With some prescience I introduced a program in Nigeria in the 2000s to get accountants to adopt and exploit technology. As the founding Chairman of the IT Committee of the Institute of Chartered Accountants of Nigeria (ICAN) I ideated the Technology Competence Initiative (TCI) program which the Institute adopted to train chartered accountants in information technology. The result is that many young accountants, now with some degree of consilience, developed the courage to learn more technology and develop career in revenue assurance using tools like ACL Robotics. Some have advanced to cybersecurity analytics. The initiative turned Nigeria from a net importer of audit data analytics expertise to exporter of such expertise with many Nigerian professionals hired away by big companies in Europe and North America. This is what happens when societal change is driven by cultural purpose tenaciously followed by a generation of its people. That generation must accept to make the transition to the knowledge age armed with its major fundamental: the discipline of learning. This is what happens when institutional strength is exerted to give support to change. The ICAN deserves commendation for this progress.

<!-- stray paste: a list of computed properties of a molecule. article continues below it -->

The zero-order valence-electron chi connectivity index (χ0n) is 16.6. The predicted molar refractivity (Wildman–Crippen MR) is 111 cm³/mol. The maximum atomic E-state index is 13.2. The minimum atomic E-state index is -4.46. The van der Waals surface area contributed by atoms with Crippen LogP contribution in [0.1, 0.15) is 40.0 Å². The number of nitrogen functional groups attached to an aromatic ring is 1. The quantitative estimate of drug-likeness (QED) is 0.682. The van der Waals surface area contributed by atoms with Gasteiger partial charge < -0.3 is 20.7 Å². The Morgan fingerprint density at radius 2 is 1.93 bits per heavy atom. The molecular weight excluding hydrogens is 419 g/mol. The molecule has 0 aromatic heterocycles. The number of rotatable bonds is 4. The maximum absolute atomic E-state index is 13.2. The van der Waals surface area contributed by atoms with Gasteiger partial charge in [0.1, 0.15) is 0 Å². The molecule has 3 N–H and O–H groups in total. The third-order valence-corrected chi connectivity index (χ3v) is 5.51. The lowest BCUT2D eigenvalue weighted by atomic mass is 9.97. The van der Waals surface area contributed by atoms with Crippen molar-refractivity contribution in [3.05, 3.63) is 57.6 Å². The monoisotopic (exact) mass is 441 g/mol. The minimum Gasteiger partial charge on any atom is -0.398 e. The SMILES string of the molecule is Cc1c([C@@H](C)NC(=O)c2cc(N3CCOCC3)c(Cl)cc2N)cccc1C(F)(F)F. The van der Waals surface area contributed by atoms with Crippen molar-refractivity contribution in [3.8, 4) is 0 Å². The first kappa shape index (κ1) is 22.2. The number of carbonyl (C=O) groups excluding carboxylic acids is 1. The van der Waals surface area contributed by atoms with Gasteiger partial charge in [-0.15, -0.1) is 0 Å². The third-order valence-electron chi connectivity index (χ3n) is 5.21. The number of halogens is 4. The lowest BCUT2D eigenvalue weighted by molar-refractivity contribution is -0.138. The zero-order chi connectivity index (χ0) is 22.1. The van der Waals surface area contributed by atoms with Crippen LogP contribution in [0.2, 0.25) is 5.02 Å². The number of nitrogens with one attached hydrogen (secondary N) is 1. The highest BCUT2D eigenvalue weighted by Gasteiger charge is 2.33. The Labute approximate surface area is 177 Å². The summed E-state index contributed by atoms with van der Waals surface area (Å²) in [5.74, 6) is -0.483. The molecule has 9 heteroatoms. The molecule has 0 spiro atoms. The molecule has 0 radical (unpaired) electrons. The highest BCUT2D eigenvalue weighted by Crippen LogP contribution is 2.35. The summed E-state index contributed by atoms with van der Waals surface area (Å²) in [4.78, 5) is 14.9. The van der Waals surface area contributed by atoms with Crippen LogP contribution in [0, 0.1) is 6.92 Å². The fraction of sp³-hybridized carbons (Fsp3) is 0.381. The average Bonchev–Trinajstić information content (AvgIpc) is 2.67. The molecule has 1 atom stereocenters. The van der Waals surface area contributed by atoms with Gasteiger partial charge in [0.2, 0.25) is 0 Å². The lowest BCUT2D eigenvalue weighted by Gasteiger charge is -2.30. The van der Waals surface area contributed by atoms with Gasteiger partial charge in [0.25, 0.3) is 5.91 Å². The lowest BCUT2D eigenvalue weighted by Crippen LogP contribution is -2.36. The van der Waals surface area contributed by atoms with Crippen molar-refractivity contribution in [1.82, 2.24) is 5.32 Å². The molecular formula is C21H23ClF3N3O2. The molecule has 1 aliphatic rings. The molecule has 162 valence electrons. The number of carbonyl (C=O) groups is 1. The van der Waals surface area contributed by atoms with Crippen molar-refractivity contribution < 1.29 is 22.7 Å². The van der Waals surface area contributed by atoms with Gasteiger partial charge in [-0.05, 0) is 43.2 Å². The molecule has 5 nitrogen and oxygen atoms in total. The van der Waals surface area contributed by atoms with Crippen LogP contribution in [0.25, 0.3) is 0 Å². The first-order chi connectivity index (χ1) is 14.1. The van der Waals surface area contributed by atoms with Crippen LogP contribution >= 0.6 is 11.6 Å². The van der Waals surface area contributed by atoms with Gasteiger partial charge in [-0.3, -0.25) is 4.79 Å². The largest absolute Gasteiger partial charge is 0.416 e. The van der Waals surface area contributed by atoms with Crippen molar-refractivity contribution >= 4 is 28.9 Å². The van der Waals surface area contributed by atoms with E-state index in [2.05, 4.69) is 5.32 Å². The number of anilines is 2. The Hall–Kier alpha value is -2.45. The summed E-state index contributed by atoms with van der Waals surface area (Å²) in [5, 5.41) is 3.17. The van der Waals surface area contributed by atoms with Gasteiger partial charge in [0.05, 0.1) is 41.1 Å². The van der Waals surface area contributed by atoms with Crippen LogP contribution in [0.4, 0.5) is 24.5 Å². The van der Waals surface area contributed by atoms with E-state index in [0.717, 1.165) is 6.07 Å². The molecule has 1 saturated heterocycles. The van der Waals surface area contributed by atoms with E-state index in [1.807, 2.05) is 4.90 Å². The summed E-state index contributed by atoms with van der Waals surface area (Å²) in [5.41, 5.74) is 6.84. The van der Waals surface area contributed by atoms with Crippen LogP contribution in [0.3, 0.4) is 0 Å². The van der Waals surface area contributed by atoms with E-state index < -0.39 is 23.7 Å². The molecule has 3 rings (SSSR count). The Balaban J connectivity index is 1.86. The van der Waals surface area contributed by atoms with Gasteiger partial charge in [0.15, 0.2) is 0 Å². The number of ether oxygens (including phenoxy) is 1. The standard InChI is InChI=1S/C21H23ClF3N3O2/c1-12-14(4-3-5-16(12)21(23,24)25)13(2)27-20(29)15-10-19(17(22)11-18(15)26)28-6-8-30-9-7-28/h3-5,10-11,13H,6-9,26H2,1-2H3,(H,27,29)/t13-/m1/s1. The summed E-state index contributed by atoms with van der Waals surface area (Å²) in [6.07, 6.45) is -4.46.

My heart is supremely requited that I lived to have the privilege to give back to society and be part of this civilization in my community.
Christian C. Ekeigwe, FCA, CPA (Massachusetts), CISA, CFE
Founder/Chairman, Audit Committee Institute, Nigeria/Center for Audit Quality.
 Lovelock, C. H. (1992). Managing services: Marketing, operations, and human resources. Englewood Cliffs, NJ: Prentice-Hall.